6 to 8 feet of snow forecast for California mountains

The latest weather model projections show significant amount of snow over the next 72 hours. This will certainly help California’s drought situation. However it’s going to completely cripple road travel over I80, Highway 50 299 32 and possibly Highway 70. The majority of snow is expected on Thursday night, and low snow levels down to 1000 feet are possible by Friday night.

H/T to Dr. Ryan Maue

In addition, gusty winds will give blizzard like conditions in the mountains, along with high winds in the Delta and foothills of the Sierra Nevada

In addition, significant amounts of rain will fall. Some low lying areas may see some flooding.

89 thoughts on “6 to 8 feet of snow forecast for California mountains

  1. The rain started up around noon here in the mountains on the western edge of the Sac Valley. A nice rain, light to start with, then picked up a bit. It broke the cold of the last 3 weeks.

    • So will my #1 grandson. He is a snow plow operator in the area for CALTRANS and loves it! So much better than picking up trash along the freeway.

  2. Wow! Family members used to own a resort at Strawberry (Tuolumne County). Looks like they’re in line for about six feet. Wish I was there.

  3. Had booked a slope side condo for this weekend at Kirkwood. If I 80 is closed may just bar up in Reno with the adult kids. Welcome to the dreaded weather change.

      • That slope is about as steep as it gets because any steeper wouldn’t hold enough snow. Believe it or not I’ve skied down or across slopes like that off piste with a heavy ruck weapons and all on Alpine touring skies wearing leather Hag Wag 3/4 shank touring boots but of course not like those guys are doing it. Long shallow traverses done very gingerly and quietly trailing an avalanche cord is how it’s done when you have to. But more often than not you can’t do that and have to find another way because on those kinds of slopes with powder on top of old snow or stratified snow layers the avalanche danger is usually far too high. I’m sure some mountain troops are still doing that same thing today.

      • Later we didn’t have to use avalanche cords because we had the transponder/receiver units but when your fully tactical one has to be very careful of anything that emits a nondirectional signal of any frequency or power so old school still prevails at times.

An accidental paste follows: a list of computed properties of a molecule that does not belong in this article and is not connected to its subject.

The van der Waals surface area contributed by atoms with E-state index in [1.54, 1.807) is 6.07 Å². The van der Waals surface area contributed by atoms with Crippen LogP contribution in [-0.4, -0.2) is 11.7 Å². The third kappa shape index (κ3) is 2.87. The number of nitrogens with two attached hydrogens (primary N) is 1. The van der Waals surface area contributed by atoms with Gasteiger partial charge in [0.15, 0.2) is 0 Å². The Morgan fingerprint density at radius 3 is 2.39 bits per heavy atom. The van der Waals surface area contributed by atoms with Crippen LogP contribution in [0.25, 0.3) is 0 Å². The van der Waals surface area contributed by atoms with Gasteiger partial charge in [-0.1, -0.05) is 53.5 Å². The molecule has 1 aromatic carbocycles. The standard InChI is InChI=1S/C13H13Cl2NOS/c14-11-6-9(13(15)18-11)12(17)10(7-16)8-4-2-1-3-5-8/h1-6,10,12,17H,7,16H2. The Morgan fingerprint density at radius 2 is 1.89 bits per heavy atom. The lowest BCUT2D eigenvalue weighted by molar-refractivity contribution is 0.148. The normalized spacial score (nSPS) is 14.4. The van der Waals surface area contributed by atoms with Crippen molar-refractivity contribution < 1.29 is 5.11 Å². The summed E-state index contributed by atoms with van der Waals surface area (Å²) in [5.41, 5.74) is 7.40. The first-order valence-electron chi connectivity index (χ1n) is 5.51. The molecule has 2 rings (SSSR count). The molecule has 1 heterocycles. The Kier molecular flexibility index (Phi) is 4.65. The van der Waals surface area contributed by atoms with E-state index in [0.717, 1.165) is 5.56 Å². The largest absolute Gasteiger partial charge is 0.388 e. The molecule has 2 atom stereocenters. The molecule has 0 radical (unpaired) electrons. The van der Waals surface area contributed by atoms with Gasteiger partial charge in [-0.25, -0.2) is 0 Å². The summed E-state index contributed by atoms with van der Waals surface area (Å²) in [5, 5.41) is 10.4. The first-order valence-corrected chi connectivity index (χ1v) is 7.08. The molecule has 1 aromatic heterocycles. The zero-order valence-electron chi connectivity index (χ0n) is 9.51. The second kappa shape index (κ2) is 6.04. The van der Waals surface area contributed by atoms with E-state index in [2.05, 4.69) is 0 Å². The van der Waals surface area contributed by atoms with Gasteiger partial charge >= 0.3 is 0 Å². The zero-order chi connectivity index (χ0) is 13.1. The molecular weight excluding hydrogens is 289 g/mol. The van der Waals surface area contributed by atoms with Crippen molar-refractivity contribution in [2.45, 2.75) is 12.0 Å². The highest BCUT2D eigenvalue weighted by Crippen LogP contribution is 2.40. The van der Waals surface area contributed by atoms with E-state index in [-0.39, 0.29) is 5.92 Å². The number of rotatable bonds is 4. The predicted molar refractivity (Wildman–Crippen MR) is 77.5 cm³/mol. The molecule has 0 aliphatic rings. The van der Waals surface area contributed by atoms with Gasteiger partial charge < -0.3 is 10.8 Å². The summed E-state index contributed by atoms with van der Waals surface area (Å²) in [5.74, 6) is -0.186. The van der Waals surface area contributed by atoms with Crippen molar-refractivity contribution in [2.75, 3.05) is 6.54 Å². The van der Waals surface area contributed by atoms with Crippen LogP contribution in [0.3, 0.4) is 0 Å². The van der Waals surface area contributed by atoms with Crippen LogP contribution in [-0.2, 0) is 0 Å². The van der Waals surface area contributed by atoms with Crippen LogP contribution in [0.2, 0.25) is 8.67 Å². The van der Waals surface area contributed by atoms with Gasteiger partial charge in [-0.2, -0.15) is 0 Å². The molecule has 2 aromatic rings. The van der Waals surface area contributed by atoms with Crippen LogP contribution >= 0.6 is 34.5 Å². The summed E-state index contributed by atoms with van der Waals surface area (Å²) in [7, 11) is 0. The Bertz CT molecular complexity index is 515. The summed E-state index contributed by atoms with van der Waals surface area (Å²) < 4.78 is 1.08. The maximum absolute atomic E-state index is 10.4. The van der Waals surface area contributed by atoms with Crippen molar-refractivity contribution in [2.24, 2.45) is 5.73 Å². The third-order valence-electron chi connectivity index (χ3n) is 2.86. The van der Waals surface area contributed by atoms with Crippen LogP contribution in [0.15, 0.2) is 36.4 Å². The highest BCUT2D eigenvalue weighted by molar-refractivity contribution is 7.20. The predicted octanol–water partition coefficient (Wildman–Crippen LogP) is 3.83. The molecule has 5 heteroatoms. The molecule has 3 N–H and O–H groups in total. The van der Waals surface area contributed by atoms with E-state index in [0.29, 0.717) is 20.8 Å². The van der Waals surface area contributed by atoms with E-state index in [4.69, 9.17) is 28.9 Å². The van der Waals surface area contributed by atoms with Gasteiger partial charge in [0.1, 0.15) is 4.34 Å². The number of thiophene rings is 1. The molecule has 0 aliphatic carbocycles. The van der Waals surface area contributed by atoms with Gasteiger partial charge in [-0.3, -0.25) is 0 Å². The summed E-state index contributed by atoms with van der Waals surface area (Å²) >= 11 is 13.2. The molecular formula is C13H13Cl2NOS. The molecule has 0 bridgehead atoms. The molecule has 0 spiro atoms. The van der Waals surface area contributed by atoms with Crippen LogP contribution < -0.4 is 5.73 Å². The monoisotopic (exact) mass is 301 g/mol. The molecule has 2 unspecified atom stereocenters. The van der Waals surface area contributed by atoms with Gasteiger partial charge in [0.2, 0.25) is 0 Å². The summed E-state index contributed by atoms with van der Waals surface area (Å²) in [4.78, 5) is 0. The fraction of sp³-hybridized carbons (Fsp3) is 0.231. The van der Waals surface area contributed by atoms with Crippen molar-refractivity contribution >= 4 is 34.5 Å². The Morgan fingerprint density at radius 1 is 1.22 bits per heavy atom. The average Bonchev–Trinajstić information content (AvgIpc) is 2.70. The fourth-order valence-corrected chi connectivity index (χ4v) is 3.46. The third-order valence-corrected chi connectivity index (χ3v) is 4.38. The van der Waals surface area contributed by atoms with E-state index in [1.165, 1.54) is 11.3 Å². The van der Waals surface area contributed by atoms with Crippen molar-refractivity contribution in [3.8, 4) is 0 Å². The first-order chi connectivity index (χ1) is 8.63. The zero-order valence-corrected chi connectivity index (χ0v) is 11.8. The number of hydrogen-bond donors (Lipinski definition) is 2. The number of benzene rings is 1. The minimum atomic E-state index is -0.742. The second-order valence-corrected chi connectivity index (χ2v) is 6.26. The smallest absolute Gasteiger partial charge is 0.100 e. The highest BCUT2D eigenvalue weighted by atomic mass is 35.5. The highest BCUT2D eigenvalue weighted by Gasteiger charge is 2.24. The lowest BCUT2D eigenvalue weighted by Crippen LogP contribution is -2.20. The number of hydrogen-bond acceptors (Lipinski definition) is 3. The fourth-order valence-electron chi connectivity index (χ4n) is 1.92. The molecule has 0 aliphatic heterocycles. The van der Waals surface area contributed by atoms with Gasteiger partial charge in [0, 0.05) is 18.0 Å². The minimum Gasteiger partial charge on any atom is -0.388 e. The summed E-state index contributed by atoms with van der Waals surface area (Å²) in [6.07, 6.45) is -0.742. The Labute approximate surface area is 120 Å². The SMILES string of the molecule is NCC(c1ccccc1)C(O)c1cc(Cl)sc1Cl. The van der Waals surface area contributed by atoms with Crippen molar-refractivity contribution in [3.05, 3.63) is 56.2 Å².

4. Excellent. Come spring melt-time, that should really help fill up the reservoirs behind the dams they built during the recent drought. Err… ummm… hang on a minute while I check up on that….

  5. Why do they say, “blizzard-like conditions”?
    It’s not “blizzard-like,” it’s a blizzard.
    Meteorologists should have the professional courage to use plain language.

    • Blizzard is a well defined meteorological term. If it falls just short of one of the required parameters, it’s blizzard-like. If it’s not technically a blizzard, they would be wrong to call it one.

      • Yup! Here is the definition of a “Blizzard” according to the American Meteorological Society Glossary of terms:
        A severe weather condition characterized by high winds and reduced visibilities due to falling or blowing snow.
        The U.S. National Weather Service specifies sustained wind or frequent gusts of 16 m per second (30 kt or 35 mi per hour) or greater, accompanied by falling and/or blowing snow, frequently reducing visibility to less than 400 m (0.25 mi) for 3 hours or longer. Earlier definitions also included a condition of low temperatures, on the order of -7°C (20°F) or lower, or -12°C (10°F) or lower (severe blizzard). The name originated in the United States but it is also used in other countries. In the Antarctic the name is given to violent autumnal winds off the ice cap. In southeastern France, the cold north wind with snow is termed blizzard (see also boulbie).
        Similar storms in Russian Asia are the buran and purga. In popular usage in the United States and in England, the term is often used for any heavy snowstorm accompanied by strong winds.”

      • So a blizzard is a snowstorm with a storm, and a snowstorm is just some heavy snowfall. What?